2013 Wisconsin Act 377 (see Implements of Husbandry – Wisconsin’s New Agricultural Vehicle Law for background) allows local towns, villages and cities to enact ordinances that will allow some local authority regarding Implements of Husbandry (IoH) and Agricultural Commercial Vehicles (Ag CMV).
Although the new maximum weight limits for IoHs and Ag CMVs (23,000 pounds per axle, 92,000 pounds total) cannot be reduced except in special circumstances, local governments may enact ordinances which regulate IoHs and Ag CMVs. Although the statute itself does not exactly define the various options, the Wisconsin Towns Association has provided an analysis of the options which may be helpful for local officials when trying to determine the best way to respond to Act 377.
Local Authority: Basically, there are six options ranging from doing nothing at all, to fully opting in to regulate under the new law. These are labelled Option A – F. Local governments should review these options and consider action at a Board meeting prior to the January 15, 2015 deadline for enacting a municipal ordinance on this topic.
- Option A – posting roads limiting weights below the new limits. Keep in mind this has always been an option, but there must be a clear basis for doing so which can be backed up by engineering evidence that the structural integrity of the road, bridge or culvert cannot handle the weight. For example, if a bridge has been inspected and given a maximum weight below what Act 377 allows, this can be posted. Allows operators to apply for a permit to exceed the new maximums.
- Option B – Total Opt Out: The local authority must enact an ordinance opting out. This would allow any IoHs or Ag CMVs to operate on any local road without regard to weight limits.
- Option C – Partial Opt Out 1: Requires an ordinance. The ordinance would set defined weight limits, which may exceed the Act 377 maximums. Allows operators to apply for a permit to exceed the new maximums.
- Option D – Partial Opt Out 2: Requires an ordinance, which would designate certain roads for over-weight operation, up to maximums set by the ordinance. Allows operators to apply for a permit to exceed the new maximums.
- Option E – Opt In: Requires an ordinance. Requires all IoHs and Ag CMVs to comply with all regulations of Act 377, but allows operators to apply for a permit for exceeding the new maximums.
- Option F – Do Nothing: Local government takes no action. Act 377 weight limits apply. Allows operators to apply for a permit to exceed the new maximums.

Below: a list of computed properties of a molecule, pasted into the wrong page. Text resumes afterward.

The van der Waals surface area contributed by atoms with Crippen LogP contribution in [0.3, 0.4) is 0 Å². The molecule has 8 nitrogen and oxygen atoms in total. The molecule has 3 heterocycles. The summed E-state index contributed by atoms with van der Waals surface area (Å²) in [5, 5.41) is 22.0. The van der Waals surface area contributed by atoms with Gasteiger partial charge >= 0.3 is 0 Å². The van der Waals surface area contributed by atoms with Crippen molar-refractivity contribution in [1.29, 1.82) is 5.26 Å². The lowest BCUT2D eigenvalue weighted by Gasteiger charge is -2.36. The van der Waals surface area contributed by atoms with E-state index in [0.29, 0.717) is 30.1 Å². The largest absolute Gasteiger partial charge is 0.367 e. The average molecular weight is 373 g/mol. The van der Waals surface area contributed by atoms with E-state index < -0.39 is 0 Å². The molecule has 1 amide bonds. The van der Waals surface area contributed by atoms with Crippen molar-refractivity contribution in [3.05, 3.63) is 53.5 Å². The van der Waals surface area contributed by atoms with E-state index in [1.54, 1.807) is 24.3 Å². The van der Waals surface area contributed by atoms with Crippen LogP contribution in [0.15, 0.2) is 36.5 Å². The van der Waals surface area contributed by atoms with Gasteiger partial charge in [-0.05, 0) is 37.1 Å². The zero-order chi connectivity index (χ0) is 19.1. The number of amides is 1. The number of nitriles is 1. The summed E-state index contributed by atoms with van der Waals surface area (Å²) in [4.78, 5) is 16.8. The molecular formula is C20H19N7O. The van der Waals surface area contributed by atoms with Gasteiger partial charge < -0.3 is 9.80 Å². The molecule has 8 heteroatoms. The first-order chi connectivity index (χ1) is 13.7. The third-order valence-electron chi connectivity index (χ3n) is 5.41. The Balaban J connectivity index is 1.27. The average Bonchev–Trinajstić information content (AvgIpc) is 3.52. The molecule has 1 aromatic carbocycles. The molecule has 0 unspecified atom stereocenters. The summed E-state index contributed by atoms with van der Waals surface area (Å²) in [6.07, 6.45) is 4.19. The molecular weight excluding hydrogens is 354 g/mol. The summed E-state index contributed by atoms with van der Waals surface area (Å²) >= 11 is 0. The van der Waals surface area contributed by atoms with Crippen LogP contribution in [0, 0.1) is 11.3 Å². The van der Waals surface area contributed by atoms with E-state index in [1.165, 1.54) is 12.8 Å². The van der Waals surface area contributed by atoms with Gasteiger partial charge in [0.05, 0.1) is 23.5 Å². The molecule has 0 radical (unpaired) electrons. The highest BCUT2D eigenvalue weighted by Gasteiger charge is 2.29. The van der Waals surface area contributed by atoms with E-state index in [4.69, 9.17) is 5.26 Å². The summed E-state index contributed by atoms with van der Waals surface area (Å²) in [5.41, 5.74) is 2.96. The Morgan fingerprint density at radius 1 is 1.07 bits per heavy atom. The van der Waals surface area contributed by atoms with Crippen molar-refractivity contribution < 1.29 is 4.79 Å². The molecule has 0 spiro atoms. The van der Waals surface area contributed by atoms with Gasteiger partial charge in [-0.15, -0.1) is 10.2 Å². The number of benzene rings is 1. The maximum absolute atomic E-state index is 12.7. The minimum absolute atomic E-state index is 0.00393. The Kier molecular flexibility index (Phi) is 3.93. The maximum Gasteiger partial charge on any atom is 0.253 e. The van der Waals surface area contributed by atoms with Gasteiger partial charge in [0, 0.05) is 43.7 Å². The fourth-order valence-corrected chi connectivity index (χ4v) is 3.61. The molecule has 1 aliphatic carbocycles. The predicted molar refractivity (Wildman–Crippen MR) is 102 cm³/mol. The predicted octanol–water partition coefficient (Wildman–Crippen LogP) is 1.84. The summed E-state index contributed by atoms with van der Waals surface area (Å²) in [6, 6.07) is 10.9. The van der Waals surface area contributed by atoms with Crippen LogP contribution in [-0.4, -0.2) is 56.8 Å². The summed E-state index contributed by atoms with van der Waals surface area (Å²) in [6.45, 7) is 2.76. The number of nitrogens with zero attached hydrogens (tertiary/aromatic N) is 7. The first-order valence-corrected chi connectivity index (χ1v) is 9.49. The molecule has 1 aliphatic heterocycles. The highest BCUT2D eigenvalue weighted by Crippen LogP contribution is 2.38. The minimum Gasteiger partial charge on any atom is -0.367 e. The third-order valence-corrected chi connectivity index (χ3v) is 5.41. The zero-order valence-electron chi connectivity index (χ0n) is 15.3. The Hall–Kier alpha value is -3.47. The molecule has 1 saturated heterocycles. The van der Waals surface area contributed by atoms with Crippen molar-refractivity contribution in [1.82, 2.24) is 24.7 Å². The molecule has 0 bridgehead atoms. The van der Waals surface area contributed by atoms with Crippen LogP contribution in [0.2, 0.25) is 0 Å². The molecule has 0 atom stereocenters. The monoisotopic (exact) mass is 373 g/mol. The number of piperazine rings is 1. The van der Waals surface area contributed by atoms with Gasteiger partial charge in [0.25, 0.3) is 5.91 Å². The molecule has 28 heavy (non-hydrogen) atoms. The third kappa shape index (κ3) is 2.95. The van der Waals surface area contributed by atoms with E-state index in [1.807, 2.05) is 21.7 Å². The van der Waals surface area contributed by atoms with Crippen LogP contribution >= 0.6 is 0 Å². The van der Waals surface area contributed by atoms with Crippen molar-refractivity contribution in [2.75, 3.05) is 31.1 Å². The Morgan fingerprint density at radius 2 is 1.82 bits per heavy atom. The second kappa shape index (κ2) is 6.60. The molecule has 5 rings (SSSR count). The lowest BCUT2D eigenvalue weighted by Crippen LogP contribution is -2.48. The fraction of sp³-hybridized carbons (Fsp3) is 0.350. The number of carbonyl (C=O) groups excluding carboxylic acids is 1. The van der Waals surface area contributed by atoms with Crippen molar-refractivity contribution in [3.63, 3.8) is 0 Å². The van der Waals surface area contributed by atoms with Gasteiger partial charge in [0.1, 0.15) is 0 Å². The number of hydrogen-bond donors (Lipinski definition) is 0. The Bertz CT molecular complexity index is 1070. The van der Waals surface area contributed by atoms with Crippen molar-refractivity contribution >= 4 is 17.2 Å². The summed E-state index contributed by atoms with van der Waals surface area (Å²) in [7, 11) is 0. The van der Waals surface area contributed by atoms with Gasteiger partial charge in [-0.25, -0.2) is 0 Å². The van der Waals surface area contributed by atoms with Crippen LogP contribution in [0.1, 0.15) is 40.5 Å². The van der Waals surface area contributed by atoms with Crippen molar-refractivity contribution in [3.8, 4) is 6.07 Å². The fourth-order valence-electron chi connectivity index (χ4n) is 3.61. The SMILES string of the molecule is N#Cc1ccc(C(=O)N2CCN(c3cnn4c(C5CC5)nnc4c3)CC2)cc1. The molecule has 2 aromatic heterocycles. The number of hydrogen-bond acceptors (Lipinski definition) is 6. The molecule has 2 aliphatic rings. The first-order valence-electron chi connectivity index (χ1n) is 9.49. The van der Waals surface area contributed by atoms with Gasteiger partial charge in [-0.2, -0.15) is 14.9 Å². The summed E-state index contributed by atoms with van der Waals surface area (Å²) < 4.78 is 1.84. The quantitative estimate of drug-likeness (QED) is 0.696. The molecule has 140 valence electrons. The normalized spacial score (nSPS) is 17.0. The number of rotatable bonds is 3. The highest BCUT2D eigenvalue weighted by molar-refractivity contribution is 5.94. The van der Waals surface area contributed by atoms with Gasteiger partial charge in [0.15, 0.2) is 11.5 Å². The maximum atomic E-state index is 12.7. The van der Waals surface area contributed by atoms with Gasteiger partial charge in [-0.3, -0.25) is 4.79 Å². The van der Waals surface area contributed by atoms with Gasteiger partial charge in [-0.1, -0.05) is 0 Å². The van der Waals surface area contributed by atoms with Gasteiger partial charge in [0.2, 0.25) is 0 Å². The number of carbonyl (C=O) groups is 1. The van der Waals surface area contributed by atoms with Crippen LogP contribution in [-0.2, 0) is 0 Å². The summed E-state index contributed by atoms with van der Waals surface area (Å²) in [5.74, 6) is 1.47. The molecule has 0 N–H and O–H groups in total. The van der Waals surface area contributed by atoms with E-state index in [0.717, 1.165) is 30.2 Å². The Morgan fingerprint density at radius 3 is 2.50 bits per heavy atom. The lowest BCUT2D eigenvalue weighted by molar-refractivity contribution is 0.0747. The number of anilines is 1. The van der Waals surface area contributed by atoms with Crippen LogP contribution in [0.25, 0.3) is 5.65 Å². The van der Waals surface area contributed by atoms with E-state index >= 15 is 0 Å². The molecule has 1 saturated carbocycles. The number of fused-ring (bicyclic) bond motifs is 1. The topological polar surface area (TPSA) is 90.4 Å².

No Fee Permits: Most of the options available to local governments allow operators to apply for a permit to exceed the new weight limits, and no fee may be required for such permits. Permit application forms are available from the Department of Motor Vehicles at the following website: http://www.dot.state.wi.us/business/ag/index.htm.
Short Timelines: Local governments must approve or deny a permit application within three weeks, or the application is temporarily deemed approved. Then the local government has three more weeks, or a total of six weeks, or the permit is deemed approved for the year.
Denial: If the local government denies a permit, it must send the applicant a written denial with a reasonable, structurally based explanation that relates to the preservation of the roadway. Possible reasons might be a bad Pacer rating, obvious saturation of the base grade (standing water), obvious alligator or stress cracks caused by heavy vehicles, bridge ratings.
Category B: If an application is for a Category B IoH (see Implements of Husbandry – Wisconsin’s New Agricultural Vehicle Law), the local government must either approve the permit, or give the operator an approved alternate route.
Best Practices: It may be a good idea to designate someone to respond to applications in order to meet the short timelines without the need for a board meeting. If your municipality has agricultural operations which utilize IoHs or Ag CMVs, it may be a good idea for that designated person to visit the operators to discuss the new law and attempt to work out a reasonable agreement. For example, maybe a one way route for a particular operation would work to reduce stress on the roads.
The specific definitions for IoHs and Ag CMVs can be found in the statutes at §§ 340.01(24)(a) and 340.01 (1o), and at the following Department of Transportation website: http://www.dot.state.wi.us/business/ag/definition.htm.
Further information about these options and model ordinances can be found at the Towns Association website: http://www.wisctowns.com. (Scroll down to find the heading “Sample Ordinance & Information on New Implements of Husbandry (IOH) Law”). Contact your municipal attorney for assistance in enacting such an ordinance.
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